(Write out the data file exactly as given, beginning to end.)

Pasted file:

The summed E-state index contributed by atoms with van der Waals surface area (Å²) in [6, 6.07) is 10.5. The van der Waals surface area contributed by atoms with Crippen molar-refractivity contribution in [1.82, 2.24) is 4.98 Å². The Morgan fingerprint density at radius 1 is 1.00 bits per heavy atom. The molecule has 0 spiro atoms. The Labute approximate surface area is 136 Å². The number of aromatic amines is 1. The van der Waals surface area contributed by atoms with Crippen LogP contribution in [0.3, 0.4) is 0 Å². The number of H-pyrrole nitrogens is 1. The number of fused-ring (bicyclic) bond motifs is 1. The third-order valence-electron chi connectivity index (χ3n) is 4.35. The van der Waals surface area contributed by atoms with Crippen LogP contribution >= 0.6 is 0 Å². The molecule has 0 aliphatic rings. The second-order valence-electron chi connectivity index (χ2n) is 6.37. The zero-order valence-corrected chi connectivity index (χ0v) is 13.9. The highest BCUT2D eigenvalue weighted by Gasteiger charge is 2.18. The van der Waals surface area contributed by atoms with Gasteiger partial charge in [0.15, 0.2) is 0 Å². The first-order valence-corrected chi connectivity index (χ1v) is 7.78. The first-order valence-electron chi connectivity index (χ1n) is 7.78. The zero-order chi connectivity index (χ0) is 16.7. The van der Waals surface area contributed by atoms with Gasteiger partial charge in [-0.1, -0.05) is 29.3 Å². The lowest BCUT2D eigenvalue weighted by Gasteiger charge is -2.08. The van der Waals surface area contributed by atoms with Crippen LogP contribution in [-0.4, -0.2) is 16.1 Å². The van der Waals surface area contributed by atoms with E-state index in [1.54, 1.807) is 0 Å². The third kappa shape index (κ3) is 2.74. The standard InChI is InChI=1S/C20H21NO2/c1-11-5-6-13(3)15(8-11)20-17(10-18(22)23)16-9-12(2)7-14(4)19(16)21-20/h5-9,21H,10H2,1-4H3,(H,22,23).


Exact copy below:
The summed E-state index contributed by atoms with van der Waals surface area (Å²) in [6, 6.07) is 10.5. The van der Waals surface area contributed by atoms with Crippen molar-refractivity contribution in [1.82, 2.24) is 4.98 Å². The Morgan fingerprint density at radius 1 is 1.00 bits per heavy atom. The molecule has 0 spiro atoms. The Labute approximate surface area is 136 Å². The number of aromatic amines is 1. The van der Waals surface area contributed by atoms with Crippen LogP contribution in [0.3, 0.4) is 0 Å². The number of H-pyrrole nitrogens is 1. The number of fused-ring (bicyclic) bond motifs is 1. The third-order valence-electron chi connectivity index (χ3n) is 4.35. The van der Waals surface area contributed by atoms with Crippen LogP contribution >= 0.6 is 0 Å². The molecule has 0 aliphatic rings. The second-order valence-electron chi connectivity index (χ2n) is 6.37. The zero-order valence-corrected chi connectivity index (χ0v) is 13.9. The highest BCUT2D eigenvalue weighted by Gasteiger charge is 2.18. The van der Waals surface area contributed by atoms with Gasteiger partial charge in [0.15, 0.2) is 0 Å². The first-order valence-corrected chi connectivity index (χ1v) is 7.78. The first-order valence-electron chi connectivity index (χ1n) is 7.78. The zero-order chi connectivity index (χ0) is 16.7. The van der Waals surface area contributed by atoms with Gasteiger partial charge in [-0.1, -0.05) is 29.3 Å². The lowest BCUT2D eigenvalue weighted by Gasteiger charge is -2.08. The van der Waals surface area contributed by atoms with Crippen LogP contribution in [-0.4, -0.2) is 16.1 Å². The van der Waals surface area contributed by atoms with E-state index in [1.54, 1.807) is 0 Å². The third kappa shape index (κ3) is 2.74. The standard InChI is InChI=1S/C20H21NO2/c1-11-5-6-13(3)15(8-11)20-17(10-18(22)23)16-9-12(2)7-14(4)19(16)21-20/h5-9,21H,10H2,1-4H3,(H,22,23).